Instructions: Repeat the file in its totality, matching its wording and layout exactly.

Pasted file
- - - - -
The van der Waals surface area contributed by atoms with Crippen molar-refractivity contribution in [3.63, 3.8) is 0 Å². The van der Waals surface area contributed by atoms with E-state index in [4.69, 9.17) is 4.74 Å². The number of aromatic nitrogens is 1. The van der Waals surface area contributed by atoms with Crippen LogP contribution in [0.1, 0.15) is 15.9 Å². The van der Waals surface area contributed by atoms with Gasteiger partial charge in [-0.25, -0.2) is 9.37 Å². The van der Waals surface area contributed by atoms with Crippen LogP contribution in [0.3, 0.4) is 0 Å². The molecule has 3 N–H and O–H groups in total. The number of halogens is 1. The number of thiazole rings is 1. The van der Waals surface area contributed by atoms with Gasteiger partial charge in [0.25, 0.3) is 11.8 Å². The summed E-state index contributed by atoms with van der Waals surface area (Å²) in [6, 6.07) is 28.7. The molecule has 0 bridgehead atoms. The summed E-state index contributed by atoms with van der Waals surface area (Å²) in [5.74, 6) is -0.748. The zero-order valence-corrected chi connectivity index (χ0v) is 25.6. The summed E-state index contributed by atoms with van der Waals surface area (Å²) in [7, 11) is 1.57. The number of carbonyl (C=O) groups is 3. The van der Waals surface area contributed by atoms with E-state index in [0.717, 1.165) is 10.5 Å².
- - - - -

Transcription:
The van der Waals surface area contributed by atoms with Crippen molar-refractivity contribution in [3.63, 3.8) is 0 Å². The van der Waals surface area contributed by atoms with E-state index in [4.69, 9.17) is 4.74 Å². The number of aromatic nitrogens is 1. The van der Waals surface area contributed by atoms with Crippen LogP contribution in [0.1, 0.15) is 15.9 Å². The van der Waals surface area contributed by atoms with Gasteiger partial charge in [-0.25, -0.2) is 9.37 Å². The van der Waals surface area contributed by atoms with Crippen LogP contribution in [0.3, 0.4) is 0 Å². The molecule has 3 N–H and O–H groups in total. The number of halogens is 1. The number of thiazole rings is 1. The van der Waals surface area contributed by atoms with Gasteiger partial charge in [0.25, 0.3) is 11.8 Å². The summed E-state index contributed by atoms with van der Waals surface area (Å²) in [6, 6.07) is 28.7. The molecule has 0 bridgehead atoms. The summed E-state index contributed by atoms with van der Waals surface area (Å²) in [5.74, 6) is -0.748. The zero-order valence-corrected chi connectivity index (χ0v) is 25.6. The summed E-state index contributed by atoms with van der Waals surface area (Å²) in [7, 11) is 1.57. The number of carbonyl (C=O) groups is 3. The van der Waals surface area contributed by atoms with E-state index in [0.717, 1.165) is 10.5 Å².